There is the sound manipulation component of the circuit which is based on feedback generation while manipulating it within the bell of the trombone. There is a dynamic microphone element, which feeds the main sound manipulation circuit, which is basically a delay and feedback line, with a very short delay time, to create a kind of ‘spectral feedback’ for lack of a better term. Then, there is a small power amplifier which amplifies the sound manipulation component, and then is output to an 8-ohm speaker. The speaker and speaker enclosure are designed so that the opening of the speaker, and speaker itself, can be manipulated with the hand to alter the sound being generated.”

Text by Frank Spigner
Designed and realized by Frank Spigner
Co-developed by Kalun Leung and Frank Spigner
Inspired by Felix del Tredici
Filmed by Peter Brensinger
Made possible with the generous support of Harvestworks

Picnic Electronic

What happens when you get to the venue and they have no power? It happened to Raquel, Jack and I for our debut electroacoustic set at Spectrum, a not so fun fact that we discovered upon arriving, standbying as our gracious host attempted to manual hoist the huge gate that stood between us and the unlit space. Once we decided we could carry on with fully charged laptops and enough Bluetooth speakers to go around, our host stepped up once again and went straight to the liquor and hardware store to get sorry wine and flood lanterns.

The show turned into a spatialized chamber soirée thanks to the wireless speakers we distributed around the space; with a noticeable audio latency we attempted to incorporate into our improvisation. I was already into the idea of a picnic setup for electronics, one that would require no mains power or large amplifiers, and this opportunity sealed the deal.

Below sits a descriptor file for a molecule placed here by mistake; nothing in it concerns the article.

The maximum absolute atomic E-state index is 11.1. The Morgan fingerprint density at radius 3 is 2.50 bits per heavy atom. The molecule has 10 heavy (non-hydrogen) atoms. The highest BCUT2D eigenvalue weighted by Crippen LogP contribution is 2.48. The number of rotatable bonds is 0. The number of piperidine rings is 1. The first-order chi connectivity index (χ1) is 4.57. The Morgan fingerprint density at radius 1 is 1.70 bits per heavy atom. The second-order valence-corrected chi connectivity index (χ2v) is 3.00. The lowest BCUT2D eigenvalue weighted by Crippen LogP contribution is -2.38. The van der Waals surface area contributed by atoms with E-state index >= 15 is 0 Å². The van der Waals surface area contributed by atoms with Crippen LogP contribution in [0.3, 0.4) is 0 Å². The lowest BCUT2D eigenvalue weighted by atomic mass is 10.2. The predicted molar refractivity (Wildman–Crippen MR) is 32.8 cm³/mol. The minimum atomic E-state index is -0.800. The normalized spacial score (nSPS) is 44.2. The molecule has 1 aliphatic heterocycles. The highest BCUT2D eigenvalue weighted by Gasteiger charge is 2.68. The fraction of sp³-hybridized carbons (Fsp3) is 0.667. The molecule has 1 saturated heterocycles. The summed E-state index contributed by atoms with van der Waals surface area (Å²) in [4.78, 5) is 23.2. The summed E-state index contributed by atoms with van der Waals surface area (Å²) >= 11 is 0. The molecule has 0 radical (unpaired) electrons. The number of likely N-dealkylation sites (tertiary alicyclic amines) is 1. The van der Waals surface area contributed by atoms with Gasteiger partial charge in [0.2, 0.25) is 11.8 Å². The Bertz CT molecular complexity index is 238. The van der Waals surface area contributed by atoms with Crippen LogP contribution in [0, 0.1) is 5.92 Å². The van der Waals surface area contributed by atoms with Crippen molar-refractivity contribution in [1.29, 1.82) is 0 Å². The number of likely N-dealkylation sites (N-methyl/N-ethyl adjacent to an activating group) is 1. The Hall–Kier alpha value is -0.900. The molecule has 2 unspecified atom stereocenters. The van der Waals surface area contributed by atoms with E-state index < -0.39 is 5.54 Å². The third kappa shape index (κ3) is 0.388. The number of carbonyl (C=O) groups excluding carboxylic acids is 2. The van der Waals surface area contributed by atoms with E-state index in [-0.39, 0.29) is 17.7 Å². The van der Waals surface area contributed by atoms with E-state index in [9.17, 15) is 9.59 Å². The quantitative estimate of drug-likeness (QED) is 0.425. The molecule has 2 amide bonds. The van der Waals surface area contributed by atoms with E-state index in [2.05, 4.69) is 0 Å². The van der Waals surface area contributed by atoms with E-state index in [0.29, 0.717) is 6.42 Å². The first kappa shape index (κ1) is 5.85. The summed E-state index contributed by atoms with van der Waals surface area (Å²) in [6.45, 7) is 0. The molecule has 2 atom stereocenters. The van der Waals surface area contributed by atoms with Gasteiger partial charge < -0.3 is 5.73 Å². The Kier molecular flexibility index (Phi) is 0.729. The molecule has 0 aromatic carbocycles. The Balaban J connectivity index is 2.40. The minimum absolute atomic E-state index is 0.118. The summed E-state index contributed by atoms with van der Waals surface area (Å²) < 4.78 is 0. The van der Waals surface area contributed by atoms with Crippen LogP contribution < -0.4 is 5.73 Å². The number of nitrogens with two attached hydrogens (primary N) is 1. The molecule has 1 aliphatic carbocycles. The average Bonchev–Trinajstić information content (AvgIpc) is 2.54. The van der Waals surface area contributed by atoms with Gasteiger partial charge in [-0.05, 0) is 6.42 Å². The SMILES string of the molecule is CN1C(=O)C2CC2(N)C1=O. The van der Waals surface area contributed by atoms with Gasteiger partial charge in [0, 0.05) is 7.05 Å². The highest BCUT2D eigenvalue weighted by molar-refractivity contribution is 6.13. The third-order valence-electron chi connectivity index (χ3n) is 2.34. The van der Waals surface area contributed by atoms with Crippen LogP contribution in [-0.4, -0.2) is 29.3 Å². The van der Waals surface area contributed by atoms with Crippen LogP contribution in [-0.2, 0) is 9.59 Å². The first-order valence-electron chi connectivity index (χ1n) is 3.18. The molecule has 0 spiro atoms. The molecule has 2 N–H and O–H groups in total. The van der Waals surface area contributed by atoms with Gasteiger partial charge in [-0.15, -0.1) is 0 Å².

I was invited back to Spectrum by another curator, this time at the storied Bell Labs boardroom at Westbeth in Greenwich Village, and I made it a thing (happening?). Here it is in full glory, this time with the providence of power which I happily chose not to utilize.

Mubone Augmented Trombone

Here’s the first prototype of mubone, an augmented trombone outfitted with electronic sensors and controls. It takes advantage of the trombone’s directionality/physicality and incorporates movement/space as expressive inputs.

This video documents the application of the mubone in a 3D granular synthesis environment adapted from Nathan Weitzner’s real-time 3D granular synth patch and Chris Carlson’s Borderlands Granular. It also showcases on-instrument amplification inspired by Felix del Tredici’s creative use of karaoke microphones and Nicolas Collin’s plunger controller for !Trumpet. Travis West designed the augmentations (Slide ARM and tuning slide-mounted orientation sensor) and the software that goes with it. I rigged the speaker/plunger mute with wii-mote in the opening shot.